It’s been over two months since I posted my YN-622N review, and I thought it was time for a quick follow up on how it has performed. I’ve added updates to both parts of my review, but I’ll put all the updates into this post, along with some new information. Come take a looksie after I get some more coffee….
First things first, here are, once again, the specs:
Quick specs for the YN622N:
- Flash Modes: i-TTL, Manual
- Shutter Sync Modes: front-curtain sync, rear-curtain, High Speed Sync up to 1/8000s.
- Remote Control Mode (Control the off camera flash power from the transceiver)
- Mode mixing with i-TTL/Manual/Repeating (Mix Mode)
- Supports a master unit on top of the transceiver, on the camera.
- FEC, FVL
- Supports flash zooming
- Built in AF assist beam
And the cameras and flashes supported:
- Nikon D70/D70S/D80/D90/D200/D300/D300S/D600/D700/D800
- D3000, 5000 and 7000 series (all cameras in each line.)
- Yongnuo YN-465/YN467N/YN-468II/YN-565N/YN-568N
- Nikon SB-400/SB-600/SB-700/SB-800/SB-900/SB-910
Got it? Good. Now on to the follow-up. My first review was very positive. I noted that the triggers were reliable, well-built, and they just worked the way they were supposed to. All at a ridiculously cheap price. I still feel that way for the most part, here is a review of some things I’ve discovered since my first review, some good, some bad.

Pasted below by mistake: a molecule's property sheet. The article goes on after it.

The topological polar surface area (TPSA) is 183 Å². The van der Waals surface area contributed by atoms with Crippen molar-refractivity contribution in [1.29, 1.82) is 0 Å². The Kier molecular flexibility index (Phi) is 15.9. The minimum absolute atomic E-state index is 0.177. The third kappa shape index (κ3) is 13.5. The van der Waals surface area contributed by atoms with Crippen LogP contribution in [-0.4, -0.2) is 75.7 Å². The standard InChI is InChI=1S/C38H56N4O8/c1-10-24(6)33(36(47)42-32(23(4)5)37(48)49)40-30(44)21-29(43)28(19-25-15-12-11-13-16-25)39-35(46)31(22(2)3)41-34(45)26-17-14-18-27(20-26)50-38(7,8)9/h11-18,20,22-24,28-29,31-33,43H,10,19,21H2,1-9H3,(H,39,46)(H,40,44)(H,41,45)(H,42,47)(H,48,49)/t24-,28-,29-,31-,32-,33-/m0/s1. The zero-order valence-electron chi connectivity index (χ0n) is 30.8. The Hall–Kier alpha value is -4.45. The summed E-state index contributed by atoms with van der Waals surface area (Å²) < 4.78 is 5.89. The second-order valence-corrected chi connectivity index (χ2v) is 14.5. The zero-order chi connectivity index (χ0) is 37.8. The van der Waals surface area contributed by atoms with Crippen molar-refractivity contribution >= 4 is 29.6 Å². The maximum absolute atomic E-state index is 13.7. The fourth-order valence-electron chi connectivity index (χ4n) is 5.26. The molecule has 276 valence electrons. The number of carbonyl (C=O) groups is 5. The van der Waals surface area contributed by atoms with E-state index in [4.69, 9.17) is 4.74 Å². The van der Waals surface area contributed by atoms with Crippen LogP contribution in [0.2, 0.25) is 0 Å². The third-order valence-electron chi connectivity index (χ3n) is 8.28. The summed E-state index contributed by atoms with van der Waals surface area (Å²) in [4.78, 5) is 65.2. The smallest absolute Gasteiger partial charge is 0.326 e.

- Every once in a while, and this is only when I first turn on the triggers, they just don’t work. They just sit there with a solid red light. It looks as though the triggers just aren’t seeing that they are connected to the camera or off camera flash. The issue is fixed by doing a factory reset to both triggers. Once I do that, they work again. Please note that taking the batteries out don’t work, you have to actually reset both triggers. Replacing the batteries don’t do anything either. This happens pretty rarely, maybe every 20-30 times that I power them on. I’m not sure if it’s just my set, or this is a glitch with the triggers.
- This next one is pretty cool, and really useful. You can control the off camera flash power by either using the EV or flash compensation. This works on my D90, I’m guessing it works on other models too. It works with my SB-700 and my YN-468 II. I have my YN-560 II on order, I’m guessing it’ll work on that too. I use this technique way more than I use the buttons on the transceiver. Thanks again, monkeyman, good call.
- The 622n’s are pretty damn durable. Unfortunately, I’ve dropped them 2-3 times on to a hard surface, and so far, no damage. I freaked out the first time it happened, but they seem to be pretty solid. Not that I want to make a habit of it. Well any more of a habit…
- The battery life is top-notch on these bad boys. Seriously good shit. I use NIMH batts, and they last through several shoots without having to be replaced. I’m not shooting every day, but still pretty good. I’ve used alkaline a few times…..not so great. I always carry a bunch of the cheap alkalines from job lots as emergency batteries and tested them out a few times.
It looks like you can now buy these on eBay in the U.S for 80-90 bucks. Sweet. I’m going to pick up another set at some point. Right now I’m just setting my flash that doesn’t have a transceiver to manual and let it fire from another flash. I gotta say, I really love not having to rely on CLS, especially outdoors. I know there are a lot of people who argue that all you needs is CLS, but I just can’t agree with it. There isn’t a lot more to say about these, they are still working really well. The only real negative is that they do flake out once in a while. That being said, go get a set!!